The Challenge: The highly infectious nature of COVID-19 requires effective quarantine to avoid virus transmission. However, the already burdened healthcare system in Wuhan does not have the resources to facilitate the quarantine. While the emergency measures are still in the process of being increased, waiting at home and self-monitoring the progression of symptoms is the only option for potential patients.   This carries the potential risk that mild symptoms progress to severe and the possibility of transmitting the virus to their relatives is a high burden. For some severe cases, waiting times of up to 9.84 days – between showing first symptoms and being admitted to a hospital – have been reported, which is much higher than the Chinese average of 4.95 days [3].

Latest Solution:

1. Additional infrastructure: Officials accelerated the construction of two new specialized hospitals with about 2000 beds. With the other 46 existing hospitals, there are now 21722 beds for severe patients. “Fangcang” emergency hospitals are providing 20,567 beds for patients exhibiting mild symptoms but also acquired hotels and school dorms for probable cases.

2. Mobilization of additional healthcare professionals: Until February 12th, 29 Chinese provinces sent a total of 189 medical teams, or a total of more than 20,000 healthcare professionals, to Hubei.

3. Protective consumables: The local Red Cross Association was heavily criticized for its inefficiency and lack of transparency in managing donations of protective consumables such as face masks. So logistic professionals were assigned by the government to manage the storage of donations. Meanwhile, the consumables manufacturers re-started the production at full capacity.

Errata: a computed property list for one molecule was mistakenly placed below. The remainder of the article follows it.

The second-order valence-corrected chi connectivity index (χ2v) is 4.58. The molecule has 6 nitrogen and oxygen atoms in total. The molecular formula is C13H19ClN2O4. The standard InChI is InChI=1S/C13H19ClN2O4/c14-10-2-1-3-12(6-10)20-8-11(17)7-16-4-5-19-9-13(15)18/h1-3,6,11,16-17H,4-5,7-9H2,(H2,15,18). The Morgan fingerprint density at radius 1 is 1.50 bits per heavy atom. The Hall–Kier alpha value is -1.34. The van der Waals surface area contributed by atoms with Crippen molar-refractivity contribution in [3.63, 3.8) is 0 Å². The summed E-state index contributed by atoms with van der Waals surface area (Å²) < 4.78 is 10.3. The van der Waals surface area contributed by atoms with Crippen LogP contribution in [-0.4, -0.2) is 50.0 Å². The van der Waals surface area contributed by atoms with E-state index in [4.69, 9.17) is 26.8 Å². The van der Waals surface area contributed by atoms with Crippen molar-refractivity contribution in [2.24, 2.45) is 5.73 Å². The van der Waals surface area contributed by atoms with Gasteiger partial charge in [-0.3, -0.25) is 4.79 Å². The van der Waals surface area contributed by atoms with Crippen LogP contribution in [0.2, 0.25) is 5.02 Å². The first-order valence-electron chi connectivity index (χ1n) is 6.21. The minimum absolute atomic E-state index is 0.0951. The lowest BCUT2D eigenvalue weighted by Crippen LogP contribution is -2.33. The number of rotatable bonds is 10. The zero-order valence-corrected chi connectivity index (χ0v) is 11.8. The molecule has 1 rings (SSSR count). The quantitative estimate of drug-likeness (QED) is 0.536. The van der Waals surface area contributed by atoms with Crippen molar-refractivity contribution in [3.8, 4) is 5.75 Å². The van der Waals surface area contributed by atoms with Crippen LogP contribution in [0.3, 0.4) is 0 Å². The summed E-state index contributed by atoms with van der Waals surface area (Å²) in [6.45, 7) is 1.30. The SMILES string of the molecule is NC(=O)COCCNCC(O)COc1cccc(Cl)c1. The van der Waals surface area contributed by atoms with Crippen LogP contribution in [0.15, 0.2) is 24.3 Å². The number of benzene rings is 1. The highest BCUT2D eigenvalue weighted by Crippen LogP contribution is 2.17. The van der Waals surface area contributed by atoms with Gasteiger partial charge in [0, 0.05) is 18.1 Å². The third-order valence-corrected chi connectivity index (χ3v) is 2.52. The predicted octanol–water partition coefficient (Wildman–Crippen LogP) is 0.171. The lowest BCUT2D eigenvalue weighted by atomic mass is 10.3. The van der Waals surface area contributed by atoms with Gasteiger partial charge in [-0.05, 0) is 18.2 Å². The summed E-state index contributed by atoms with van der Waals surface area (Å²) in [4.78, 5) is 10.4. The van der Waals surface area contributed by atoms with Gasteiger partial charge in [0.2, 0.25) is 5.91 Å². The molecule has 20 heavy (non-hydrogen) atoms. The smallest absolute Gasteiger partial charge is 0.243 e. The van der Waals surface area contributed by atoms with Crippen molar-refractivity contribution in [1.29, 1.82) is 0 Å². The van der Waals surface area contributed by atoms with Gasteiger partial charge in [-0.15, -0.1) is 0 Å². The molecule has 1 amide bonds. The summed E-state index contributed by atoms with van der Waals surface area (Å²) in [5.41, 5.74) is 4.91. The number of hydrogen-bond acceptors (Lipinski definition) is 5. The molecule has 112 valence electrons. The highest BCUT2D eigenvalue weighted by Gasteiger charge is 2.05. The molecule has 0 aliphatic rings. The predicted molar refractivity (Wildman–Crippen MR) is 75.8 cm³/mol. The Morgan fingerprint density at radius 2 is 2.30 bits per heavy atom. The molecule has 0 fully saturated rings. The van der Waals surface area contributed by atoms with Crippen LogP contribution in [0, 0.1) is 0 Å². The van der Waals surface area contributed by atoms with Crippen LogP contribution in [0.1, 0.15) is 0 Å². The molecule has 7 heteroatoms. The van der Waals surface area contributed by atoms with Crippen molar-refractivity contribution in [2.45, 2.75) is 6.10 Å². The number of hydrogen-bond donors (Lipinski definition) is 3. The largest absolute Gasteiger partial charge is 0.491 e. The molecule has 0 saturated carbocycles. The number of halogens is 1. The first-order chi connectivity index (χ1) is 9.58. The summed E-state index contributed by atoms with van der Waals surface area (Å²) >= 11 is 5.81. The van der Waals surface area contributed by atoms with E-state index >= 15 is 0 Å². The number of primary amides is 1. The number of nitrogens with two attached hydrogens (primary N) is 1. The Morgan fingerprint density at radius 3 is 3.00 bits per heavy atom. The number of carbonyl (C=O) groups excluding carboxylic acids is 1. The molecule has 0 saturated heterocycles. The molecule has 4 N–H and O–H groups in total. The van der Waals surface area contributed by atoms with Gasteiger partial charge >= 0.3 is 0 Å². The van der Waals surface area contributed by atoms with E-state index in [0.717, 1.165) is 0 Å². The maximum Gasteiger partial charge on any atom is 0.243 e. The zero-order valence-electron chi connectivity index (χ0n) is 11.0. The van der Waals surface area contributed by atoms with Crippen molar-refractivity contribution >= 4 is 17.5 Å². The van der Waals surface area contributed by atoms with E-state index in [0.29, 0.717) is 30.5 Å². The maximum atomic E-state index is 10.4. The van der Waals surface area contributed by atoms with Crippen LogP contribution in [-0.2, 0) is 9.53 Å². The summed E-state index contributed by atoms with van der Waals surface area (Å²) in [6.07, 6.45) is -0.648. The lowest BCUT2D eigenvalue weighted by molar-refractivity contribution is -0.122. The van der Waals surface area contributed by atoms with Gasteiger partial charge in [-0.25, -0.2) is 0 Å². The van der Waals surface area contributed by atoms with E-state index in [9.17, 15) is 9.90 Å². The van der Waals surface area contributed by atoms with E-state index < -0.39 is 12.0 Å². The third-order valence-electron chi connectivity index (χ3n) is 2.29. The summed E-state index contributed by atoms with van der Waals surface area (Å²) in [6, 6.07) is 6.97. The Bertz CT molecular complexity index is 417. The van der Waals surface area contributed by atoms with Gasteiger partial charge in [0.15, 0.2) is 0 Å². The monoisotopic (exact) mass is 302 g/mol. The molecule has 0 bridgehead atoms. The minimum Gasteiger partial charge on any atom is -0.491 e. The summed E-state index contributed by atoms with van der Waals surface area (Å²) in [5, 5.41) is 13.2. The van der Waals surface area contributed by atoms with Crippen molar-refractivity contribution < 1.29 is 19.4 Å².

4. Slow pathogen diagnosis (PCR testing) due to the heightened demand, and high rate of false-negative PCR results

The Challenge: PCR testing takes about 3 to 5 days, from patient’s registration to result delivery, yet only 30% – 50% of coronavirus carriers showed a positive result.  There are three main reasons for a false negative result from the PCR testing:

– Unstable nature of the RNA virus
– Errors in collecting the sample
– The quality of the kit not being high enough

Prior to February 12th, there is a probability that COVID-19 patients who did not have a PCR positive result could have been wrongly classified as a “probable case” and consequently may not have received inpatient treatment, therefore missing the best timing to initiate medical care.

Latest Solution: China identified the pathogen and shared the genetic sequence immediately with the world through the WHO. The race to find a pharmaceutical solution started by then. Over the past few days, the development of the improved PCR testing kit has accelerated.

The pathway for COVID-19 patients in Wuhan focuses limited resources to the patients in most critical condition, while keeping patients showing only mild symptoms on hold. Delayed treatment has caused many casualties, but is there a better way in this situation? The remaining infected population dropped dramatically from 50633 to 30543 in the last 3 weeks in Hubei. Wuhan government started a blanket search for missed cases and non-reported symptomatic cases, which eased people’s fear of unknown and removed the hidden risks. During the course of February 2020, the messages on social media platforms asking for help has been replaced by online grocery shopping exchanges, with a much lighter heart. To quote a Chinese expression: when winter is here, spring will not be too far. Alcimed GmbH will continue to follow the COVID-19 respiratory disease progression and treatment development.


About the author

Anran, Consultant, Alcimed  Healthcare Cologne Office

Do you have an exploration project?
Our explorers are ready to discuss it with you

Contact our explorers >

You have a project?

    Tell us about your uncharted territory

    You have a project and want to discuss it with our explorers, write us!

    One of our explorers will contact you shortly.